Low-key celebrations as the Duke of Edinburgh turns 95

The Duke of Edinburgh leaves St Paul's Cathedral in London after a national service of thanksgiving to celebrate the 90th birthday of Queen Elizabeth II.

The Duke of Edinburgh leaves St Paul's Cathedral in London after a national service of thanksgiving to celebrate the 90th birthday of Queen Elizabeth II.

The Duke of Edinburgh celebrated his 95th birthday yesterday.

While the country’s attention was focused on the Queen and national celebrations this weekend to mark her 90th birthday, Philip entered his 96th year.

Philip continues to be a constant presence at the side of the monarch during many of her official duties and he carries out hundreds of public engagements in his own right.

The Duke’s life has been a full one and perhaps his greatest achievement has been the success of his Duke of Edinburgh’s Award scheme - which celebrates its 60th anniversary this year and has inspired generations of young people to push themselves in a range of disciplines.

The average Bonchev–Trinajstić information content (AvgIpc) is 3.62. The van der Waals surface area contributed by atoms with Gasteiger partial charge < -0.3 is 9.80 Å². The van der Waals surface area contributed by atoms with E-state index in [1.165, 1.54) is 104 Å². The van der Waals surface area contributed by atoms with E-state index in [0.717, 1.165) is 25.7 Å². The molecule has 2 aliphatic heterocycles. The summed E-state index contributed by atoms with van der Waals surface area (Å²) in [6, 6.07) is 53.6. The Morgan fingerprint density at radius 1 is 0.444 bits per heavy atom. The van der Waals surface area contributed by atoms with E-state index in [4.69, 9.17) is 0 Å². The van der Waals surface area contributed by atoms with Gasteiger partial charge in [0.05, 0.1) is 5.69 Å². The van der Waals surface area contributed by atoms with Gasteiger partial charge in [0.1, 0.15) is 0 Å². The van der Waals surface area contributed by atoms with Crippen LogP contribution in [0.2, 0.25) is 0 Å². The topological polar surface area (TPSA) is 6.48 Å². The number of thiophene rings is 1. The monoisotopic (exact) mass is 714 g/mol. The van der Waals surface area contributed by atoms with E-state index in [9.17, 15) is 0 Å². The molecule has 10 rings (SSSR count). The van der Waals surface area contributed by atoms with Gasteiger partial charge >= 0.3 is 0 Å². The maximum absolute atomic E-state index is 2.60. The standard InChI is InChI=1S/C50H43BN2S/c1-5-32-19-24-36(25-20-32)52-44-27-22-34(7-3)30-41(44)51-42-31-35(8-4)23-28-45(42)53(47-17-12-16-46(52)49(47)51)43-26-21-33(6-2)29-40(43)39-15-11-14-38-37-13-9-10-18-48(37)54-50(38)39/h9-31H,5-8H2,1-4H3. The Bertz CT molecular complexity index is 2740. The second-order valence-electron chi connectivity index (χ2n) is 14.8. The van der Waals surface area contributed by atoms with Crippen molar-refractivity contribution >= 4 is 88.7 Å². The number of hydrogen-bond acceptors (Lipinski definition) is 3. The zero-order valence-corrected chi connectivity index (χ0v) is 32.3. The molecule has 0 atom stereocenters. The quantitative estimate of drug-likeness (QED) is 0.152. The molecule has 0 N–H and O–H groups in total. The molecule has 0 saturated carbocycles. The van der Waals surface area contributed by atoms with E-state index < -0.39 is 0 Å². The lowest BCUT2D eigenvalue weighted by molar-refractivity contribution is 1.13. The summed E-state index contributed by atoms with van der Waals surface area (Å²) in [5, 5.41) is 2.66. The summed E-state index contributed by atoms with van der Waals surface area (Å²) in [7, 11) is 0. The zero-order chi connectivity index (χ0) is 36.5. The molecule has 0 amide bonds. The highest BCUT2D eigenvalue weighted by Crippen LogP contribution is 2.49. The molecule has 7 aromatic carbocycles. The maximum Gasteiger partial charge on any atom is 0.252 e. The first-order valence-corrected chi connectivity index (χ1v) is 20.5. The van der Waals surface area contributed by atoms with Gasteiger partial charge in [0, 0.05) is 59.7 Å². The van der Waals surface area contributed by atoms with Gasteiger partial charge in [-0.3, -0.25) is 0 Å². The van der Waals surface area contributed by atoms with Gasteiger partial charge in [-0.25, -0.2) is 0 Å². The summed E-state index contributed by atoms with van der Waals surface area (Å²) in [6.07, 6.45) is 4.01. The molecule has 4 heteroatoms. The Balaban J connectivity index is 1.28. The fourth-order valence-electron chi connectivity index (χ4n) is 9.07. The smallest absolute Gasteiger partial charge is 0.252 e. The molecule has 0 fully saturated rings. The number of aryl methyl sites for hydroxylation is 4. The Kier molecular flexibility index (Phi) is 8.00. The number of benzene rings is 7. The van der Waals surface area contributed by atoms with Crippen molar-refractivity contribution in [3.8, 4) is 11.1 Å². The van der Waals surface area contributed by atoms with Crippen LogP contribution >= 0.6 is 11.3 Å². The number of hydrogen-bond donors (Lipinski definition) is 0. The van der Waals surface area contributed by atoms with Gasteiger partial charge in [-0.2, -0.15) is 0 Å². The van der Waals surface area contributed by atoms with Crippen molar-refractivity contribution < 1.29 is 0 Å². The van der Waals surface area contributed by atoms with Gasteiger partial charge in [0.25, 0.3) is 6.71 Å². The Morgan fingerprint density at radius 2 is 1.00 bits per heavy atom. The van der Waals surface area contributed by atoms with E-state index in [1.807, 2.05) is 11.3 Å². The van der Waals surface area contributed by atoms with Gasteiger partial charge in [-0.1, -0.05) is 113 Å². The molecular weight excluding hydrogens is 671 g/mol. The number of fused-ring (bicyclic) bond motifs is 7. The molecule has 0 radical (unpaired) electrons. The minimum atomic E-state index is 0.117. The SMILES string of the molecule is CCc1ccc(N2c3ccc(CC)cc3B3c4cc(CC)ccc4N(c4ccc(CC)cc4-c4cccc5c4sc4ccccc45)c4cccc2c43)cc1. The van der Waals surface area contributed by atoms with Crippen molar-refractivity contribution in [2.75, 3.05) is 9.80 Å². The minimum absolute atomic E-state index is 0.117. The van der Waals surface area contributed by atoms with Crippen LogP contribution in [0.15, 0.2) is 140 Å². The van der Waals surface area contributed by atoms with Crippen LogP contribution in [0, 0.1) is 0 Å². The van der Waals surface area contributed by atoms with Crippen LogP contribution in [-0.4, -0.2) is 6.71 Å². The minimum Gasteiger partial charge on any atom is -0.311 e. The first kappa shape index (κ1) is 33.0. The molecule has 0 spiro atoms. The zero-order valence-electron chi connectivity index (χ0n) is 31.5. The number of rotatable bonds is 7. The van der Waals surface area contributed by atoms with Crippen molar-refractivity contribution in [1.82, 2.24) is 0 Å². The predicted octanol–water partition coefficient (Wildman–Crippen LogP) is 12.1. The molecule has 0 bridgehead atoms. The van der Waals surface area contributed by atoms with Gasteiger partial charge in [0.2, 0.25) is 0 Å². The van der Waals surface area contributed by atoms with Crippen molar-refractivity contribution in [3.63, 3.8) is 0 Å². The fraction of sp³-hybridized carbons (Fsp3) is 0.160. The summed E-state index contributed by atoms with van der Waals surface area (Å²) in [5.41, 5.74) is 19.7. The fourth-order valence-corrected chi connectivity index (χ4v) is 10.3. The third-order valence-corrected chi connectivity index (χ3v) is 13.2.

Despite a brief concern about his health last week when he cancelled an appearance, following medical advice, at commemorations marking the First World War Battle of Jutland, the Queen’s consort appears well and in good spirits.

The Duke did not attend hospital and was soon carrying out public engagements both at Buckingham Palace and with the public.

His birthday was marked with traditional gun salutes with the King’s Troop Royal Horse Artillery firing 41 volleys at midday in Hyde Park.

The Band of the Royal Artillery played as the 71 groomed horses pulled the six First World War-era 13-pounder field guns into position, before the blank rounds were fired at 10-second intervals.

An hour later, the Honourable Artillery Company fired a 62-gun salute across the Thames at the Tower of London after travelling through the city in their liveried Pinzgauer vehicles.

Philip met the future Queen while he was a Royal Navy cadet.

The Duke, who is known for his no-nonsense approach and acerbic wit, is the longest-serving consort in British history and also the oldest-serving partner of a reigning monarch.